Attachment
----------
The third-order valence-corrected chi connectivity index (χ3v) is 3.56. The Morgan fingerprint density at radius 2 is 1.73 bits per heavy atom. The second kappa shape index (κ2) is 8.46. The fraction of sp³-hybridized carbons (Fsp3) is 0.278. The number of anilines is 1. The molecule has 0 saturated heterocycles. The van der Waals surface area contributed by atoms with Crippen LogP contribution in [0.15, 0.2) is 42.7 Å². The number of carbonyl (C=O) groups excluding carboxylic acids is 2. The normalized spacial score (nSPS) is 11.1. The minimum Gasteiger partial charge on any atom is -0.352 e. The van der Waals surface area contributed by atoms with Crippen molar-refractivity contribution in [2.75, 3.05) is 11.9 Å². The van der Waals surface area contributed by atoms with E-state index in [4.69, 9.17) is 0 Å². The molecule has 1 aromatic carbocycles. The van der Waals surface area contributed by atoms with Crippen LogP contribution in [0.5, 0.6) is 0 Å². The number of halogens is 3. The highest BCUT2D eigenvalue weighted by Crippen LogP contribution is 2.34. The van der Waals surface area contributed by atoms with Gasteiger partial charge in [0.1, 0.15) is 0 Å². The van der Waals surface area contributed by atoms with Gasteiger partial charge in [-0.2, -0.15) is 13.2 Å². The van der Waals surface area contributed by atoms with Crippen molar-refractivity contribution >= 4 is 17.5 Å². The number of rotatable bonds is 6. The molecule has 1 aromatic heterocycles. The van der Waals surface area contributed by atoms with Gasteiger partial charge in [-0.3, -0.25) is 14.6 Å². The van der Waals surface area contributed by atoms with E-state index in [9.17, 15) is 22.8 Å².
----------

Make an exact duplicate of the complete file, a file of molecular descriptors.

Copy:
The third-order valence-corrected chi connectivity index (χ3v) is 3.56. The Morgan fingerprint density at radius 2 is 1.73 bits per heavy atom. The second kappa shape index (κ2) is 8.46. The fraction of sp³-hybridized carbons (Fsp3) is 0.278. The number of anilines is 1. The molecule has 0 saturated heterocycles. The van der Waals surface area contributed by atoms with Crippen LogP contribution in [0.15, 0.2) is 42.7 Å². The number of carbonyl (C=O) groups excluding carboxylic acids is 2. The normalized spacial score (nSPS) is 11.1. The minimum Gasteiger partial charge on any atom is -0.352 e. The van der Waals surface area contributed by atoms with Crippen molar-refractivity contribution in [2.75, 3.05) is 11.9 Å². The van der Waals surface area contributed by atoms with E-state index in [4.69, 9.17) is 0 Å². The molecule has 1 aromatic carbocycles. The van der Waals surface area contributed by atoms with Crippen LogP contribution in [0.5, 0.6) is 0 Å². The number of halogens is 3. The highest BCUT2D eigenvalue weighted by Crippen LogP contribution is 2.34. The van der Waals surface area contributed by atoms with Gasteiger partial charge in [0.1, 0.15) is 0 Å². The van der Waals surface area contributed by atoms with Gasteiger partial charge in [-0.2, -0.15) is 13.2 Å². The van der Waals surface area contributed by atoms with Crippen molar-refractivity contribution >= 4 is 17.5 Å². The number of rotatable bonds is 6. The molecule has 1 aromatic heterocycles. The van der Waals surface area contributed by atoms with Gasteiger partial charge in [-0.3, -0.25) is 14.6 Å². The van der Waals surface area contributed by atoms with E-state index in [9.17, 15) is 22.8 Å².